Monday, May 31, 2021

Supers Design Thinking

I keep tinkering and jumping from idea to idea. I work on something for a bit, then feel meh, then move on. This week, it's back to supers! Don't know what if anything will come of this, but I thought I would share my thinking. That's kind of the point of my blog after all :)

A few months ago, I decided not to work on a revision of Sentinels, because basically it would be mostly cosmetic - a tweak here and a modification there. However, in the last week or so, I've thought about some foundational things that would change the basic game engine in some not insignificant ways. Here are the first thoughts:

1. The basic modifiers would borrow from Tales of the Splintered Realm. This scales back the numbers a little bit, and gives a little more wiggle to each of the rating categories. Now, 'monstrous' would be a score of 20-22, a +5 modifier (the old FASERIP 75 which is my go to for when I'm thinking about superhuman bricks - the Thing and Colossus both ended up at Monstrous, so it's my default thinking for PC bricks). It's a tweak, but it has a ripple effect across the whole game.

2. The basics of the setting would shift. This is the big one in my mind. I would basically turn the clock back twenty years - instead of being a fallen age after the death of the major heroes, this would be the silver age, when peeps are at their peak. While I liked writing the game after the fall, I liked setting my own writing and characters earlier, during the silver age. This would set the game during the Stalwart Age (and that might be the title, or subtitle - maybe Sentinels of Echo City: The Stalwart Age, or just "The Stalwart Age". Not sure yet). The vibe is Incredibles, but almost the first ten minutes of the first movie - it is the height of the heroic age. This solves a big problem I've had - the 'big stories' are already told (from my point of view), and the player characters are now taking the place of the fallen heroes. I liked that from a RPG world design view, but not so much from my own perspective. I kept wanting to create locations that were destroyed or overgrown or lost. Backing the game up twenty years allows me to share these things at their height, but also hardwire the conflict that leads to their eventual fall into future releases. Basically, I had been creating the game post Thanos snap - now I can go back to the first Avengers movie timeline wise and build from there. This would be a hard reset on the game world and characters - I would not be beholden to any continuity I had established in the previous game editions, and would basically be new 52-ing the whole thing (although hopefully better than that).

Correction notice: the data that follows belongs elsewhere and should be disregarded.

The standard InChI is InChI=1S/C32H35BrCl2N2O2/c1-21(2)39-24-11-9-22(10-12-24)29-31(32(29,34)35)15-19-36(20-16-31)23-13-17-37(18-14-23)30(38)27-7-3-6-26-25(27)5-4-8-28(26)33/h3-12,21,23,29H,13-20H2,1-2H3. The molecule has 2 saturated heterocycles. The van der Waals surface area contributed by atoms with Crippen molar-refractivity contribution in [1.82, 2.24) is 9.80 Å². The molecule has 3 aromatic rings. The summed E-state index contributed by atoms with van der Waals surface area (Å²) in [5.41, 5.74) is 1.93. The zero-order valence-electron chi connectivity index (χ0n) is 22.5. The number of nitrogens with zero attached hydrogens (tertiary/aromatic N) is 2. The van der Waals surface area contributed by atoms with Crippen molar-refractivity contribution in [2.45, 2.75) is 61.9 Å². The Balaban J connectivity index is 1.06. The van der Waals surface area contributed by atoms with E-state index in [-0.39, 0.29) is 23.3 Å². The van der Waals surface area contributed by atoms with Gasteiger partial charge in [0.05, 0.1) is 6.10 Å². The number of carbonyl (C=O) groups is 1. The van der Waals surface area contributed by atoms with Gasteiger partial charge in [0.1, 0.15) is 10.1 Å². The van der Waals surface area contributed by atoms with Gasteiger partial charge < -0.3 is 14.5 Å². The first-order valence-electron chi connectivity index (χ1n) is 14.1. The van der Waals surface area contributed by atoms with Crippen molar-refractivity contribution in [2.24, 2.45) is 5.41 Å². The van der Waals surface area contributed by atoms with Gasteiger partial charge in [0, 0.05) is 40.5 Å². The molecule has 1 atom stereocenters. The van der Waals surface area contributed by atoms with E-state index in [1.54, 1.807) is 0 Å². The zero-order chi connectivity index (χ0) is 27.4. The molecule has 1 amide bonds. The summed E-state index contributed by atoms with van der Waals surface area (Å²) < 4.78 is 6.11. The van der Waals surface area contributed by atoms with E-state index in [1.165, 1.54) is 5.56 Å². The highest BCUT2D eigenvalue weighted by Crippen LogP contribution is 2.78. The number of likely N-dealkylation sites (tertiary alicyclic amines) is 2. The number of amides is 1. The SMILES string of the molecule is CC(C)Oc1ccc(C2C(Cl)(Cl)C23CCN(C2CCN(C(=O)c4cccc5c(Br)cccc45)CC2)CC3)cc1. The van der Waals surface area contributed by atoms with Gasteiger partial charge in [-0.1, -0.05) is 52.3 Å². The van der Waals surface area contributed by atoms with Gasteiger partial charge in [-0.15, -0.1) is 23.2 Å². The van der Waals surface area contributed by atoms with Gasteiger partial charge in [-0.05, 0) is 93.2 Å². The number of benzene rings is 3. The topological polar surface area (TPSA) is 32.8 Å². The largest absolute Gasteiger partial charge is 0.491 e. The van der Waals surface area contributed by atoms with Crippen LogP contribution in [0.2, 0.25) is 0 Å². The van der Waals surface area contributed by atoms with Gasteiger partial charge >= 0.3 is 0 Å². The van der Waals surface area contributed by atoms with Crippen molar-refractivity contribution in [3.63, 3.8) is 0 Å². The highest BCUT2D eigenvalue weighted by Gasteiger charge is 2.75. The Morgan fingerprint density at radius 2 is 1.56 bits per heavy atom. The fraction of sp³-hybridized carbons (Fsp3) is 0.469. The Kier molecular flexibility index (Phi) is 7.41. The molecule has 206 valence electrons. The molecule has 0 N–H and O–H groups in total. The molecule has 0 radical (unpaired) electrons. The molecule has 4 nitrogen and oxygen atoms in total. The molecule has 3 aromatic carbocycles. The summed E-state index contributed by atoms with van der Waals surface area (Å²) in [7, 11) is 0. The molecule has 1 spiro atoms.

3. XP progression bothers me. At the VERY least, I want to build in story events for when you level up. The GM has to come up with a story-based event that you have to finish before you can get the new upgrades for your next level. I almost want to merge character progression/XP with the resolve mechanics; you use character points to level up and to do special things. It would then be closer to Karma in FASERIP - you use these points to perform stunts, but sacrifice long-term growth for short-term awesomeness. I like the idea that you have limited resources and you are always being careful in spending your resources. It also makes character growth slower, which feels more superhero esque. It also means that when you do that amazing stunt, you are actually paying for it in some way. That also feels more heroic. This means that the system can also borrow from Karma in having more character-based 'good guy doing good stuff in good ways' rewards. It also makes death unlikely; you can always spend some hero points to keep from dying, but you are never going to get any better if you are always treading water to just stay alive.

Of course, I'd be tightening up and cleaning up language throughout, and the whole thing would be formatted like Tales, in maybe a 64 page book with staples that can lay open on the table. After the ease of working with that book, I don't think I'm going back to the 6x9 book format. I think the setting would be presented similar to Tales of the Splintered Realm as well - the whole world in a handful of pages with broad strokes, so I could justify a city book later on. This would be a core rulebook with a foundation for a setting, but it would be intentionally incomplete so that there's a lot of room for later expansion.

That's the other issue - I want a format that will lend itself nicely to supplements. I'd like to create a format that I can release a regular game expansion/update/adventure to keep the game alive. I am good at releasing quality games to a modicum of fanfare; I am terrible at following through and continuing to support games in the long term. It would be great to get better at the latter.

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